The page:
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Coffee House

How central government could slim down – and why it probably won’t

17 June 2013

1:58 PM

17 June 2013

1:58 PM

The Treasury is entering its last minute negotiations with recalcitrant departments ahead of next week’s spending review announcement. But for all the talk of ‘difficult decisions’, the settlement doesn’t look as though it will take some of the more difficult decisions about the shape of government itself. In a Free Enterprise Group paper published today, Tory MP Dominic Raab argues that ministers should be looking for savings by scrapping departments altogether, not coming to settlements which merely maintain the current messy setup.

Raab argues that Britain has many more government departments than other developed countries such as the US, Germany and Sweden. He seems quite keen to rule himself off the Christmas card lists of many Secretaries of State, suggesting that the Culture, Media and Sport; Equalities Office; Business, Innovation and Skills; and International Development should be abolished, while other departments should be merged. Mergers should include the Home Office and Ministry of Justice, Energy and Climate Change with Environment, Food and Rural Affairs, HMRC with the DWP to form an agency under the Treasury, while the Communities and Local Government department should subsume the Scotland, Wales and Northern Ireland offices.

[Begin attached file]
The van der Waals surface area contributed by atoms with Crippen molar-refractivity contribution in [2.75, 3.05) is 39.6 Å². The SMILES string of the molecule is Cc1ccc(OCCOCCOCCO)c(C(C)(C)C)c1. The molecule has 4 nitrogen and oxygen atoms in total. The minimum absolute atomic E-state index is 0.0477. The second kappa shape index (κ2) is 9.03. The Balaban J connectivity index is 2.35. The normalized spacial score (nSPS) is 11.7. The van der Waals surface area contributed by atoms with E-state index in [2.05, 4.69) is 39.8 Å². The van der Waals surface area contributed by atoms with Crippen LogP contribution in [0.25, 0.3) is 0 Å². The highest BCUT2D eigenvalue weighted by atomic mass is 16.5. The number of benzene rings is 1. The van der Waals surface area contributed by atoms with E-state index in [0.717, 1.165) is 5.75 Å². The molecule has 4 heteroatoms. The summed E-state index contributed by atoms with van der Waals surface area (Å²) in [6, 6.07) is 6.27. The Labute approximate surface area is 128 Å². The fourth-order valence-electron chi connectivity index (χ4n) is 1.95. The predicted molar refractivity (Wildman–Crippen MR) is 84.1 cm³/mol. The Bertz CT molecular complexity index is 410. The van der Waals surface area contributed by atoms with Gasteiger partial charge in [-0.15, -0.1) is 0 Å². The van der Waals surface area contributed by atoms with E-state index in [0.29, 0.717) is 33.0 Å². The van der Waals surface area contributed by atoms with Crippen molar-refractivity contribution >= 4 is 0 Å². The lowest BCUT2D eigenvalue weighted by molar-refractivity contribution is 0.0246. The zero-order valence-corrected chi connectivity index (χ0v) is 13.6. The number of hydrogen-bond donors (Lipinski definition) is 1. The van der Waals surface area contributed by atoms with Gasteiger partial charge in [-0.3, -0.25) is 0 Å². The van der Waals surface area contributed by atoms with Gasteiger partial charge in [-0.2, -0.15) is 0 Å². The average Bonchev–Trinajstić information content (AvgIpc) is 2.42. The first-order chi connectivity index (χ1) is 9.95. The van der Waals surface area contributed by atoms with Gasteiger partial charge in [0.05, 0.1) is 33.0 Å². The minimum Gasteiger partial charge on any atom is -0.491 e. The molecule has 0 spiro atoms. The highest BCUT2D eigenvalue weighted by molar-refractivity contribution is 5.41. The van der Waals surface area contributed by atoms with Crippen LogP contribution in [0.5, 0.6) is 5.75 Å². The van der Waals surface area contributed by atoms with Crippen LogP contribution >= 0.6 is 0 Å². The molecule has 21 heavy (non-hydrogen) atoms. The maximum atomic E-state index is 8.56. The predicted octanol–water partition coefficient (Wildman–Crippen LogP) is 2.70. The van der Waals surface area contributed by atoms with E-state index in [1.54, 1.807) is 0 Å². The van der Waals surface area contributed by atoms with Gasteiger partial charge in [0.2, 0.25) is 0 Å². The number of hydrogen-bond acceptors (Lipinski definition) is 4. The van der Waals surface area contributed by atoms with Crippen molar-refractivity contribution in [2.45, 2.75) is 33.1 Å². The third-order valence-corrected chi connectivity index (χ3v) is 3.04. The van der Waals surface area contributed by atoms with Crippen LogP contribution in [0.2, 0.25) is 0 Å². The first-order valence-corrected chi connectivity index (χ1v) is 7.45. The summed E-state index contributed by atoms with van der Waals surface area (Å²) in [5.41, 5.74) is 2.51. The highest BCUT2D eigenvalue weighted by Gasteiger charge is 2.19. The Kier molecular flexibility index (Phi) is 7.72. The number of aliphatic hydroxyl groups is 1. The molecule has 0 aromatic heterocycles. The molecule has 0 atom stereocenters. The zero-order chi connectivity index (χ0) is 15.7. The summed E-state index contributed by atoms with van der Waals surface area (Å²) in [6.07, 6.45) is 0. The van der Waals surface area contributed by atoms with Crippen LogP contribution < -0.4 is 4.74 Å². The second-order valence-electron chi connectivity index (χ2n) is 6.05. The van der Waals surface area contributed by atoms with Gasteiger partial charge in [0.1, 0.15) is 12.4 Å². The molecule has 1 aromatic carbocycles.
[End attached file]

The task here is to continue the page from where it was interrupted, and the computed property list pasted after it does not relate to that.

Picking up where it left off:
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This would cut the number of departments to 11, and Raab believes £8 billion a year could be saved. He’s not the only one who thinks this way: many of his colleagues in the Free Enterprise Group have long wished certain departments – particularly DECC and DEFRA – were merged to reflect their overlapping portfolios and to save money.

There are a couple of reasons why this is unlikely to happen any time soon, though. The first is that it is initially costly to close a department, largely because of the associated redundancies. It is also a dramatic decision – although that in itself can be a good thing – to close a department, as governments traditionally structure Whitehall to send a message about their priorities as much as they pay regard to how efficient that set up might be. It would be easy for the Labour party to claim that the Tories no longer care about being the ‘greenest government ever’, for instance, if DECC and DEFRA merged, even if that made no difference to policies or indeed their delivery. None of these are particularly good excuses, though, for not thinking properly about whether government is working as well as it could.

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